Issue 4: Some adoptive parents are afraid that the birth family will suddenly appear at the doorstep after birthday 18. Indeed, I have experienced birth mothers that believe the 18th birthday spells the end of adoptive parenting. They feel they have stayed away long enough and would like some knowledge about the adoptee or their relinquished child returned. They feel the maternal instinct strongly while forgetting that birth mother and adoptee do not know each other. Some adoptees actively request a reunion with birth family, but only if they feel that their adoptive parents can handle it.
Issue 5: How can adoptive parents help? It is important to remember that an interest in birth family does not mean that an adoptee is not happy with their adoptive parenting. I encourage adoptive parents to share whatever information they have acquired about birth family if their adoptee asks for it. Withholding information at this stage in life may be perceived by the adoptee as lying by omission. Lying hurts the trust within the adoptive family relationships.
We all know the phrase, “blood is thicker than water.” I have helped many adoptive and birth families with the reunion process. When they finally locate each other, it becomes evident that both families often spent some portion of the last 18 years living really close to each other without knowing it consciously. One adoptee kept moving his horse to ranches closer and closer to a ranch owned by his birthmother. When his adoptive parents figured this out, they returned the horses to a ranch closer to home and accomplished the search and reunion with birthmother. Another artist adoptee unknowingly moved within four blocks of her artist birthmother, and lived there for four years before they reunited. During this time, they apparently attended the same art shows.
Issue 6: It is my experience that adoptive parents do not need to fear the loss of their adoptive child back to birth family as long as they have done a reasonable job of parenting. If they help their adoptee obtain information and/or contact with birth family, the relationships within the adoptive family become stronger, deeper and more intimate. On the other hand, if the adoptive couples withholds or tries to prevent, or refuses to participate in gathering the necessary information to consolidate a adoptee’s sense of self, the adoptee may distance him or herself from the adoptive family.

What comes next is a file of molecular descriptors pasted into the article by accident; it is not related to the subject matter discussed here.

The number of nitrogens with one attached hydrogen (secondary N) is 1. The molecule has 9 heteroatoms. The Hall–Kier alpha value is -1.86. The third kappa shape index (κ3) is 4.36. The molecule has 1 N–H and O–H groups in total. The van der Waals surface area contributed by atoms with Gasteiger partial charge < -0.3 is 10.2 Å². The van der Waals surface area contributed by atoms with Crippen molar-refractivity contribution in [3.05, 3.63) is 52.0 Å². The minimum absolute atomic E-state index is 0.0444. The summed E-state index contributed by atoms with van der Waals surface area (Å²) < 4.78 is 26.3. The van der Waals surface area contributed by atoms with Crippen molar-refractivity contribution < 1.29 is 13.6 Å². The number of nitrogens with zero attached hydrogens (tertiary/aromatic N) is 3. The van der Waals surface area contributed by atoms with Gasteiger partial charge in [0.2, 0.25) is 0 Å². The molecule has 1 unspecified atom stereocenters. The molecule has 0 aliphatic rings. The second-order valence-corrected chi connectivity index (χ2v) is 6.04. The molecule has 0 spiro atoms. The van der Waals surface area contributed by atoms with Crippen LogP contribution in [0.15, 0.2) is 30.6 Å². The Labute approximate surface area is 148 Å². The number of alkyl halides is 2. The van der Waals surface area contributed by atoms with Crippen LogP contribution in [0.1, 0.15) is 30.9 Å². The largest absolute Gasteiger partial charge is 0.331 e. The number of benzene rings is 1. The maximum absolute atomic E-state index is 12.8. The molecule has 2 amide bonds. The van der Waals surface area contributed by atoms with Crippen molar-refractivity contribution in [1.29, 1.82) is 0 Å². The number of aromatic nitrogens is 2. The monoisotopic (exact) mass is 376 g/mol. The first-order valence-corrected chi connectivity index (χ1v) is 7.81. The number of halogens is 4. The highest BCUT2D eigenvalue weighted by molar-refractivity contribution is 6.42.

The love adoptive parents give to their adoptive children cannot be taken away by birth family. Every adoptee has two mothers and two fathers. Many adoptees feel entitled to know something about all four parents. If a birth family member is incompetent or dangerous in some way, the necessary supervision and protective measures can generally easily be taken.
I have helped adoptive and birth families set up reunions that are touching, poignant and joyful for all parties concerned. However, there are sometimes moments of fear, awkwardness, sadness and pain. Understanding each birth family story through acquiring information or making direct contact usually helps the adoptee ultimately to reach the following three important conclusions.
- The adoptee was relinquished because the birth parents felt unable to accomplish the 20-year job of parenting.
- Relinquishment did not happen because the adoptee was insufficient in any way.
- Birth family keeps on loving, thinking and caring about their relinquished children.
Issue 7: Finally, it is important to remember that the process of separation from the adoptive parent home may be harder for an adoptee because a move in the present activates the pain of their initial relinquishment. Therefore, some adoptees may take longer to leave home as they work through these issues. Some will prefer to live at home while they go to college or return home after college.
As the poet Robert Frost said, “Home is a place where, when you have to go there, there is someone to let you in.” Adoptive parents are the everyday Mom and Dad. Home is where the adoptive family lives. Most often, an adoptee has a unique appreciation for the home they have been given. However, it is my belief that even the best adoptive parenting may not replace the need for a truthful birth family story. These honest facts can be indispensable in consolidating an adoptee’s sense of self and in erasing the disturbing misconception that adoptees are rejected because they are insufficient in some way.
A journey through these complex issues sometimes feels lonely because the outside world lacks the knowledge and experience to understand. However, a psychotherapist trained in adoption issues can be a valuable support for the entire adoptive family when the adoptee is approaching their 18th birthday. Do not hesitate to reach out for this support if any of the above issues are occurring and feel overwhelming. Adoptive families who take on the task of understanding, and resolving these issues through interacting with birth family should be congratulated for helping an adoptee in this special way.
Dorothea McArthur is a Diplomate Clinical Psychologist practicing in Los Angeles. She is President of the Independent Psychotherapy Network. She can be reached at 323-663-2340. Her email is DMcA@ucla.edu.